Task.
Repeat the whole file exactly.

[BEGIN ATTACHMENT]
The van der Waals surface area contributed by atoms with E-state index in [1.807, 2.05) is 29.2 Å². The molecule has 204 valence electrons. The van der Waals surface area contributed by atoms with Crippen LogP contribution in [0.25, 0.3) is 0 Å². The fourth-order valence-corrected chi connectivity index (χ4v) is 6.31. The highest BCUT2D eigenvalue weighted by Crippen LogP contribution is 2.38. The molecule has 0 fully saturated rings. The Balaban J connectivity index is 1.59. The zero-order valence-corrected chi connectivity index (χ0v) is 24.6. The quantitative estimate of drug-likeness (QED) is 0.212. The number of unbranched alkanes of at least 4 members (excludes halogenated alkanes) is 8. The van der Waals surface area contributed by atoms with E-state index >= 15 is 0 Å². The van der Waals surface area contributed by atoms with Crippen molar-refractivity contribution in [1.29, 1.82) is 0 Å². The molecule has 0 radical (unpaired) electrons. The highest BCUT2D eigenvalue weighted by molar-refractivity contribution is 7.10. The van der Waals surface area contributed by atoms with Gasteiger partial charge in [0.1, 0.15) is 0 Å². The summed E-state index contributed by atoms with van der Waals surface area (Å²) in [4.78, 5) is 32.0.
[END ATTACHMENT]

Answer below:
The van der Waals surface area contributed by atoms with E-state index in [1.807, 2.05) is 29.2 Å². The molecule has 204 valence electrons. The van der Waals surface area contributed by atoms with Crippen LogP contribution in [0.25, 0.3) is 0 Å². The fourth-order valence-corrected chi connectivity index (χ4v) is 6.31. The highest BCUT2D eigenvalue weighted by Crippen LogP contribution is 2.38. The molecule has 0 fully saturated rings. The Balaban J connectivity index is 1.59. The zero-order valence-corrected chi connectivity index (χ0v) is 24.6. The quantitative estimate of drug-likeness (QED) is 0.212. The number of unbranched alkanes of at least 4 members (excludes halogenated alkanes) is 8. The van der Waals surface area contributed by atoms with E-state index >= 15 is 0 Å². The van der Waals surface area contributed by atoms with Crippen molar-refractivity contribution in [1.29, 1.82) is 0 Å². The molecule has 0 radical (unpaired) electrons. The highest BCUT2D eigenvalue weighted by molar-refractivity contribution is 7.10. The van der Waals surface area contributed by atoms with Gasteiger partial charge in [0.1, 0.15) is 0 Å². The summed E-state index contributed by atoms with van der Waals surface area (Å²) in [4.78, 5) is 32.0.